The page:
The use of IDO inducers to treat hyperimmune disease syndromes, and IDO inhibitors to treat hypoimmune syndromes is already providing new opportunities to improve immunotherapies designed to treat a range of chronic inflammatory diseases affecting millions of people every year. A key recent development in the IDO field is the initiation of oncology Phase I clinical trials to examine the safety of administering d-1MT to cancer patients. Based on results showing synergistic antitumor effects of chemotherapy plus 1MT in mouse models, we anticipate that evidence of enhanced antitumor efficacy may emerge only when d-1MT is used in combination with other therapies in proposed future Phase II trials, contingent on the outcome of Phase I trials. Additional developments relevant to therapy are likely to emerge from increased knowledge of the effects of IDO activity on fundamental immune processes such as inhibition of T-cell responses to antigenic stimulation, activation and maintenance of Treg suppressor activity, modulation of APC functions, particularly DCs, and inhibition of proinflammatory cytokine production by cells of the innate and adaptive immune systems. Continuing research in these areas is likely to elucidate novel targets for immunotherapy upstream or downstream of IDO that will allow improved and more subtle control of the balance between immune stimulation and immune suppression at sites of local inflammation relevant to a wide range of inflammatory disease syndromes of clinical importance.

Executive Summary

  • Inflammation stimulates local suppression that creates immune privilege in certain physiologic settings, including tumor progression and chronic infections. Immune privilege established in the preclinical period protects premalignant cells and nascent infections from adaptive immunity, rendering them resistant to natural and vaccine-induced immunity.
  • Indoleamine 2,3-dioxygenase (IDO) is a natural immunoregulatory mechanism that probably evolved to suppress immunity to innocuous substances encountered at mucosal surfaces; in mammals, IDO-mediated suppression of maternal T-cell immunity is a key factor in pregnancy success.
  • IDO-competent plasmacytoid DCs (pDCs) control T-cell responses to antigens encountered at sites of inflammation, by blocking T-cell responses and activating regulatory T cells (Tregs), but only when pDCs are induced to express IDO in response to local inflammatory cues.
  • IDO is induced by interferons, and IDO activity suppresses T-cell responses by activating general control nonderepressible (GCN)2-dependent cell stress responses via tryptophan catabolism, and by producing tryptophan metabolites with immunomodulatory properties.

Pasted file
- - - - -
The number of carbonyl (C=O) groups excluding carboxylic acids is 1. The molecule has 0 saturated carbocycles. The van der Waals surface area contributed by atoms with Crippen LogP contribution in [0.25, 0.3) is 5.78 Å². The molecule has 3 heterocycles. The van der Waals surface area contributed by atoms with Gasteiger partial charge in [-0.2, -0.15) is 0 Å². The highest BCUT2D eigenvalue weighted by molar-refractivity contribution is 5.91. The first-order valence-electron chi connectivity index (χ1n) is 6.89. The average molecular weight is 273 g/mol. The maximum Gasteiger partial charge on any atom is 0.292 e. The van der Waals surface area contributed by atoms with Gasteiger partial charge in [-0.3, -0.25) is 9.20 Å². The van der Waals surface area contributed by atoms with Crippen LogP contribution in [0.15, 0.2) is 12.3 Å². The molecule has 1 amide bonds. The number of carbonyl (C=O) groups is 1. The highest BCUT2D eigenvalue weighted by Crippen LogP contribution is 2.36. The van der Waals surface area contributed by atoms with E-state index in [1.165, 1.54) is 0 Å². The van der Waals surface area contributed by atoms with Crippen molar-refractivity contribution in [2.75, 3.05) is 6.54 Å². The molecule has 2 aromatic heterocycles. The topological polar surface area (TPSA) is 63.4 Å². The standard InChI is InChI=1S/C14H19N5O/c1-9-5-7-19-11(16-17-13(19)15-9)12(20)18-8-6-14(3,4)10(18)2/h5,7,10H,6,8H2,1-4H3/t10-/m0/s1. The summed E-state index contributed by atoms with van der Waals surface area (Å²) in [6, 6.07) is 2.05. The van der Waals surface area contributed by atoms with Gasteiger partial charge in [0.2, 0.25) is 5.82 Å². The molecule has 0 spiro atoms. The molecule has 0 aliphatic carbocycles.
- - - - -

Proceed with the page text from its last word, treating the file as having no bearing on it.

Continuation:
• IDO-expressing pDCs promote Treg differentiation from naive T cells, and stimulate preformed (resting) Tregs to acquire programmed death (PD)-1-dependent bystander suppressor activity; intact GCN2 kinase and cytotoxic T-lymphocyte antigen (CTLA)4/B7 interactions are essential for Treg activation via IDO.
  • IDO1 is the relevant immunologic target for immunotherapy in mouse models of inflammation-induced tumor progression and transplantable tumor growth.
  • d-1-methyl-tryptophan (1MT) is effective in blocking IDO-mediated T-cell suppression in murine and human cell types, and is currently undergoing examination in Phase I oncology trials as a potential anticancer adjuvant.
  • IDO induced by tumors and chronic infections such as HIV may create major barriers to successful immunotherapy, and IDO inhibitors synergize with chemotherapy reagents to enhance antitumor immunity in mouse models.
  • IDO is a prognostic marker in several different cancer types, and serum kynurenine/tryptophan ratios predict acute kidney rejection episodes, and are elevated in some immune disorders.
  • Enhancing IDO may be an effective treatment for autoimmune disorders, to enhance transplant survival, and to reduce dependence on immunosuppressive drugs.


The authors wish to thank David Munn and Phil Chandler for insightful discussions and collaboration with research presented in this review, and Doris McCool, Anita Singh and Diane Addis for technical support related to research in this review. The authors also thank Phyllis McKie and Tracy West for administrative assistance.


Financial & competing interests disclosure

Research in the laboratory of Andrew L Mellor cited in this review was supported by grants from the NIH (HD41187, AI063402), and from the Carlos and Marguerite Mason Trust. Andrew L Mellor is a member of the Scientific Advisory Board of NewLink Genetics Inc., and receives compensation for this service. The authors have no other relevant affiliations or financial involvement with any organization or entity with a financial interest in or financial conflict with the subject matter or materials discussed in the manuscript apart from those disclosed.

No writing assistance was utilized in the production of this manuscript.


Papers of special note have been highlighted as

[filled square] of interest

[filled square][filled square] of considerable interest